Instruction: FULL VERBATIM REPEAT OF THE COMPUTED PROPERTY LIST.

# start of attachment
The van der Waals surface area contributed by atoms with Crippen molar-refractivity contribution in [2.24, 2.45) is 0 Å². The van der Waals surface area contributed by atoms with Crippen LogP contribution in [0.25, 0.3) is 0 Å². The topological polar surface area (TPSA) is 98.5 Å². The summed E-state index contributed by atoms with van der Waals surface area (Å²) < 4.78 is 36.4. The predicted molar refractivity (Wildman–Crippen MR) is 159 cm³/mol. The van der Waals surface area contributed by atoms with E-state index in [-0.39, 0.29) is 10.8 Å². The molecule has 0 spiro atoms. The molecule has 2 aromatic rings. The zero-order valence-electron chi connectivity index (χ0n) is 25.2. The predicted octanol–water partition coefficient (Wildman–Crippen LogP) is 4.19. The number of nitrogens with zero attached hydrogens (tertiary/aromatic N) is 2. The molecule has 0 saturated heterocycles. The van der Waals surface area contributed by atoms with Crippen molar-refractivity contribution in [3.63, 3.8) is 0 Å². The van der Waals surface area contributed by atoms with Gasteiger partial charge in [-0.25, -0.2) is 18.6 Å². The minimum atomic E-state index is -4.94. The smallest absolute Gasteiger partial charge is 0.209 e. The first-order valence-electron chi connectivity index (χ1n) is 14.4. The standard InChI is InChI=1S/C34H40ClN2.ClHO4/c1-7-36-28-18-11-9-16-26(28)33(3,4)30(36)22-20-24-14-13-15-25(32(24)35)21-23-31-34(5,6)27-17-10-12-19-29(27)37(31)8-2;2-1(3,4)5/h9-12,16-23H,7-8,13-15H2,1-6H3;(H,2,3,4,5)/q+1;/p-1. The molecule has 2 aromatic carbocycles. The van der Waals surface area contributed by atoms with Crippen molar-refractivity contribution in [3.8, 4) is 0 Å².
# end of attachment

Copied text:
The van der Waals surface area contributed by atoms with Crippen molar-refractivity contribution in [2.24, 2.45) is 0 Å². The van der Waals surface area contributed by atoms with Crippen LogP contribution in [0.25, 0.3) is 0 Å². The topological polar surface area (TPSA) is 98.5 Å². The summed E-state index contributed by atoms with van der Waals surface area (Å²) < 4.78 is 36.4. The predicted molar refractivity (Wildman–Crippen MR) is 159 cm³/mol. The van der Waals surface area contributed by atoms with E-state index in [-0.39, 0.29) is 10.8 Å². The molecule has 0 spiro atoms. The molecule has 2 aromatic rings. The zero-order valence-electron chi connectivity index (χ0n) is 25.2. The predicted octanol–water partition coefficient (Wildman–Crippen LogP) is 4.19. The number of nitrogens with zero attached hydrogens (tertiary/aromatic N) is 2. The molecule has 0 saturated heterocycles. The van der Waals surface area contributed by atoms with Crippen molar-refractivity contribution in [3.63, 3.8) is 0 Å². The van der Waals surface area contributed by atoms with Gasteiger partial charge in [-0.25, -0.2) is 18.6 Å². The minimum atomic E-state index is -4.94. The smallest absolute Gasteiger partial charge is 0.209 e. The first-order valence-electron chi connectivity index (χ1n) is 14.4. The standard InChI is InChI=1S/C34H40ClN2.ClHO4/c1-7-36-28-18-11-9-16-26(28)33(3,4)30(36)22-20-24-14-13-15-25(32(24)35)21-23-31-34(5,6)27-17-10-12-19-29(27)37(31)8-2;2-1(3,4)5/h9-12,16-23H,7-8,13-15H2,1-6H3;(H,2,3,4,5)/q+1;/p-1. The molecule has 2 aromatic carbocycles. The van der Waals surface area contributed by atoms with Crippen molar-refractivity contribution in [3.8, 4) is 0 Å².